Why was The Great Gatsby banned?

The Great Gatsby has been banned and challenged primarily for its depictions of extramarital affairs, and its unsettling and violent ending, and its depiction of irresponsible alcohol consumption.

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The Great Gatsby is considered a classic in the American literary canon and is widely taught in schools. However, like many classic literary works, it has been banned or challenged in some school districts. The Great Gatsby is most often challenged due to its adult themes and content that some...

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The Great Gatsby is considered a classic in the American literary canon and is widely taught in schools. However, like many classic literary works, it has been banned or challenged in some school districts. The Great Gatsby is most often challenged due to its adult themes and content that some consider immoral or otherwise inappropriate for children. Perhaps one of the most notable recent challenges to the book came in 2020, when an Alaskan school board voted to remove it, along with other "controversial" works, from district classrooms.

One of the primary objections to the book is its sexual content and depiction of extramarital affairs. In 1987, the book was challenged at Baptist College in Charleston, South Carolina, for its coarse language and "sexual references." Though The Great Gatsby does not contain any graphically sexual or explicit scenes, several characters conduct affairs throughout the novel. Tom is fairly open about his extramarital affairs, at one point even leaving dinner to speak with his mistress Myrtle. Myrtle herself is married, though she seems more emotionally attached to Tom than to her husband. Of course, the central relationship of the book—that between Gatsby and Daisy—is also an affair, as Daisy is married to Tom. Their affair is facilitated through the narrator, Nick, who helps them reconnect and later meet in secret.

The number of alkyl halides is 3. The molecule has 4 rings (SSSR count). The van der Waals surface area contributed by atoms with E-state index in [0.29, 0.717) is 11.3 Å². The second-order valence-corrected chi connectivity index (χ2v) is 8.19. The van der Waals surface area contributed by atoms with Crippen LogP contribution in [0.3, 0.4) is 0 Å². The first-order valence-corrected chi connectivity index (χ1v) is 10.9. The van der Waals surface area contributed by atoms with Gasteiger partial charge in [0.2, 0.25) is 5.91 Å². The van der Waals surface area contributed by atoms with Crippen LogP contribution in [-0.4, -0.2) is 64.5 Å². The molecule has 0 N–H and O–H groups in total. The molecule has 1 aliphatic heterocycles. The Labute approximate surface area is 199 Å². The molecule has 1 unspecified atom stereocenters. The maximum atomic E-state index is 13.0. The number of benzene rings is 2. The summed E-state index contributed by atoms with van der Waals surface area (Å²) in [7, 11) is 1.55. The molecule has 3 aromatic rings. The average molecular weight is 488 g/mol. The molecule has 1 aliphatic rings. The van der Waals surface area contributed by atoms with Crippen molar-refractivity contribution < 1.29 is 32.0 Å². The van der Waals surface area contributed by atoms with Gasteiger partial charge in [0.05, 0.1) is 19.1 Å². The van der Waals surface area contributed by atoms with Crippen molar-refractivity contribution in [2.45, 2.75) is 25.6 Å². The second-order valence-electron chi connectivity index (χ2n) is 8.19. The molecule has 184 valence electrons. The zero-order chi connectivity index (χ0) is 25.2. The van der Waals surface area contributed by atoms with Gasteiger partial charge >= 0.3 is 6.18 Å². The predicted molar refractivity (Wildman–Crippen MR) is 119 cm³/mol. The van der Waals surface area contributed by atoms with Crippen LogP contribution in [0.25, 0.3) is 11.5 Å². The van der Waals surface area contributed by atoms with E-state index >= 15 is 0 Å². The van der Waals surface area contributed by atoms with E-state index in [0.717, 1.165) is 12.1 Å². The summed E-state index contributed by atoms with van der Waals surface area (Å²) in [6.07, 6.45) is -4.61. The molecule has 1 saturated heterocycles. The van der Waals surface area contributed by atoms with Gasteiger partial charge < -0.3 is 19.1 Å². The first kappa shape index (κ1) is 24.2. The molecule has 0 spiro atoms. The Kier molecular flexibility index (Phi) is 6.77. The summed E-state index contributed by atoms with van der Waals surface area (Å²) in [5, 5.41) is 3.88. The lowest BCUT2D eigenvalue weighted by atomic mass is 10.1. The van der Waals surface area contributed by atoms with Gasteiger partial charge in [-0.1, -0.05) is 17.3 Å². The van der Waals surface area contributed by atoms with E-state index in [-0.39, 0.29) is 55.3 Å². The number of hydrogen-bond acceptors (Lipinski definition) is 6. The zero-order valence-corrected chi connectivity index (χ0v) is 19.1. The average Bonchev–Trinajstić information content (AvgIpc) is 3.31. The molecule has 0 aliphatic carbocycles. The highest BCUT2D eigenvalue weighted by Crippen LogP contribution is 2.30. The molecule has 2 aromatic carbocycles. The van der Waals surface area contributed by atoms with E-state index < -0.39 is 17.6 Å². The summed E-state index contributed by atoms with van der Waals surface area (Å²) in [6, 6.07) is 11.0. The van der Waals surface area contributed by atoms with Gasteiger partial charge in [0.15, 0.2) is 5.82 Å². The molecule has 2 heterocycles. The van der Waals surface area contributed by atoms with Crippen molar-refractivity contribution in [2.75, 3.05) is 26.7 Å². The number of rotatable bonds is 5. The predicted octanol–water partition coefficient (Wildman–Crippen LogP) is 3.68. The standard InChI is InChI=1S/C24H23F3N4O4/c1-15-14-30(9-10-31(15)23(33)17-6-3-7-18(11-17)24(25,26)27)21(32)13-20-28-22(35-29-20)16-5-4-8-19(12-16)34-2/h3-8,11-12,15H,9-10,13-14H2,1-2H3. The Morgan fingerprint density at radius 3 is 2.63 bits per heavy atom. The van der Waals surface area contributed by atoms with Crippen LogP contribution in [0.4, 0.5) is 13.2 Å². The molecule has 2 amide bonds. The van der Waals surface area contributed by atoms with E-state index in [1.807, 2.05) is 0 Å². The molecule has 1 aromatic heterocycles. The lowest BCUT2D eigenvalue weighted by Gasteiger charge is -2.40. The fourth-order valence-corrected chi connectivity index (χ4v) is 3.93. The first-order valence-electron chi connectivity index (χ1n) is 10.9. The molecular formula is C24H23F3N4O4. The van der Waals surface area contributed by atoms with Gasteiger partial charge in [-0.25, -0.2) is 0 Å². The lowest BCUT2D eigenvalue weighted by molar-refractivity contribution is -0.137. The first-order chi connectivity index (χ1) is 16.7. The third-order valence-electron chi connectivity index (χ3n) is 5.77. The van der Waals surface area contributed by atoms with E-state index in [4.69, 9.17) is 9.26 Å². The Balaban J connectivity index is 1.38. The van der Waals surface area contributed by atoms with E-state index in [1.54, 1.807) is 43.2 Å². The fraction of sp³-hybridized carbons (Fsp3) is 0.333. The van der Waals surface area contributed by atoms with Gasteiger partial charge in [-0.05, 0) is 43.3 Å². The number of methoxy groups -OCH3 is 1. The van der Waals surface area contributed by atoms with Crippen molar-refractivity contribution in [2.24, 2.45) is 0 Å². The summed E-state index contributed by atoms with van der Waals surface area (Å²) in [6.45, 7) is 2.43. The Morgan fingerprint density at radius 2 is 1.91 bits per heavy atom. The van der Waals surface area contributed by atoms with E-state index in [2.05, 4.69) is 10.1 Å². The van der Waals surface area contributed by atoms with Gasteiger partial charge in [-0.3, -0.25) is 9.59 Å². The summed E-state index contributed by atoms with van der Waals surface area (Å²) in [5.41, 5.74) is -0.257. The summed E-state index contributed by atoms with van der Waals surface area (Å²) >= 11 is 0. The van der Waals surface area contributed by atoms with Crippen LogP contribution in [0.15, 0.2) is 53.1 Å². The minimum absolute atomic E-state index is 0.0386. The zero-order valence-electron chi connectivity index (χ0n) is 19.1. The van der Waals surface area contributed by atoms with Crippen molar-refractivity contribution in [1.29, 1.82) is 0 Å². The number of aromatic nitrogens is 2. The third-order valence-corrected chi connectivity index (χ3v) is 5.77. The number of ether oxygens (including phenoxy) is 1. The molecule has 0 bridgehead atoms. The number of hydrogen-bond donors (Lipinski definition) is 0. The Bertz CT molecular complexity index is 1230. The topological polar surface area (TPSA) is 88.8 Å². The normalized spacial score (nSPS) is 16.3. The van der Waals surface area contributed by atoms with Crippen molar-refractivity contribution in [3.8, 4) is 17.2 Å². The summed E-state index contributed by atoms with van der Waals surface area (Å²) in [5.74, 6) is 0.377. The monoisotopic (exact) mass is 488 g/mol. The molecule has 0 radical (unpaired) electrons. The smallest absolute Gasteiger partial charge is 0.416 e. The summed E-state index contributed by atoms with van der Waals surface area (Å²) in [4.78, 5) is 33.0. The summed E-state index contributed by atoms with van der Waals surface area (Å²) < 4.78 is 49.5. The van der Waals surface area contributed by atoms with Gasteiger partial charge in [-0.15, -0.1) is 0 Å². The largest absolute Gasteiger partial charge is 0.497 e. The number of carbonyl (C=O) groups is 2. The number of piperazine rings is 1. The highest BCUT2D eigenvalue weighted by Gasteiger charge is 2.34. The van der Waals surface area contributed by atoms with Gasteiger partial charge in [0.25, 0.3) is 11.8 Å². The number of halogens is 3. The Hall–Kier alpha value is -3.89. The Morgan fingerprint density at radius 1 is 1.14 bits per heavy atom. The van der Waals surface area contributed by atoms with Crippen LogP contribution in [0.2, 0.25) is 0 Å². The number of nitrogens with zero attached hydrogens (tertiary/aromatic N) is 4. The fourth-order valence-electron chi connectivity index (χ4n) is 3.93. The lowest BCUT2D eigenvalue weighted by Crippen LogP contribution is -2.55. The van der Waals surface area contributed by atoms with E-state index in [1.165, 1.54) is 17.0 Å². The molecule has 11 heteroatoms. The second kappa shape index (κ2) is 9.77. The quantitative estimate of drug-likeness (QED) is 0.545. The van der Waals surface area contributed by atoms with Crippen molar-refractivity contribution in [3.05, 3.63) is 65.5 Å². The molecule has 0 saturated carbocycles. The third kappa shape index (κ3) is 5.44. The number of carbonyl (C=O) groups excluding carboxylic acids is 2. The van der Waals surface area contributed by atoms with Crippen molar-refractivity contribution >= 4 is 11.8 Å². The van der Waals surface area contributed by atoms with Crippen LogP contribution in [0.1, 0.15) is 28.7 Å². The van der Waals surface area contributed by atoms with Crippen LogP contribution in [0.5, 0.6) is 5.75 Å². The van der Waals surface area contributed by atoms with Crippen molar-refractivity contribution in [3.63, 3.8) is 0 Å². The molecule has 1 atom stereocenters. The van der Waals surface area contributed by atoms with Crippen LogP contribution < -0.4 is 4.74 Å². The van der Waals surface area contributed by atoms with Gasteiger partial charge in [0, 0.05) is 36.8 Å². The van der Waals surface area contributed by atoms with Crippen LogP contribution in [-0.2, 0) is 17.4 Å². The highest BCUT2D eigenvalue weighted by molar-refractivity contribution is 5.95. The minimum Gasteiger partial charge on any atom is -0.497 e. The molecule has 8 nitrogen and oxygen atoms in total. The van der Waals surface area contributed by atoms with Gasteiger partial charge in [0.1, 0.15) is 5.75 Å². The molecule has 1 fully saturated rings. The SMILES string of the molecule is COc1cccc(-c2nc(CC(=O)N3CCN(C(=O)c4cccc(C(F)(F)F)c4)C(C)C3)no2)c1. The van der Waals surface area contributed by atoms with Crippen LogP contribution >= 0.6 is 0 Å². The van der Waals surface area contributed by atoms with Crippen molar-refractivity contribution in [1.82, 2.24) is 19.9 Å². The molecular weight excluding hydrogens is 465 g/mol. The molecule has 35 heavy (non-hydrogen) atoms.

The book also contains depictions of violence, including Myrtle's death in a car accident and Gatsby's murder at the hands of Wilson (who then kills himself). Myrtle's death in particular is described in graphic detail, which some might find too violent for younger audiences. Some audiences may also find it objectionable that Daisy is never held accountable for accidentally killing Myrtle.

Finally, the book is set in the midst of Prohibition and the Roaring Twenties, and the alcohol flows freely at Gatsby's huge parties—in one instance even leading to a drunken car crash. Though the book doesn't necessarily endorse this behavior, some adults and religious groups have argued that such depictions of irresponsible partying and drinking inappropriate for children.

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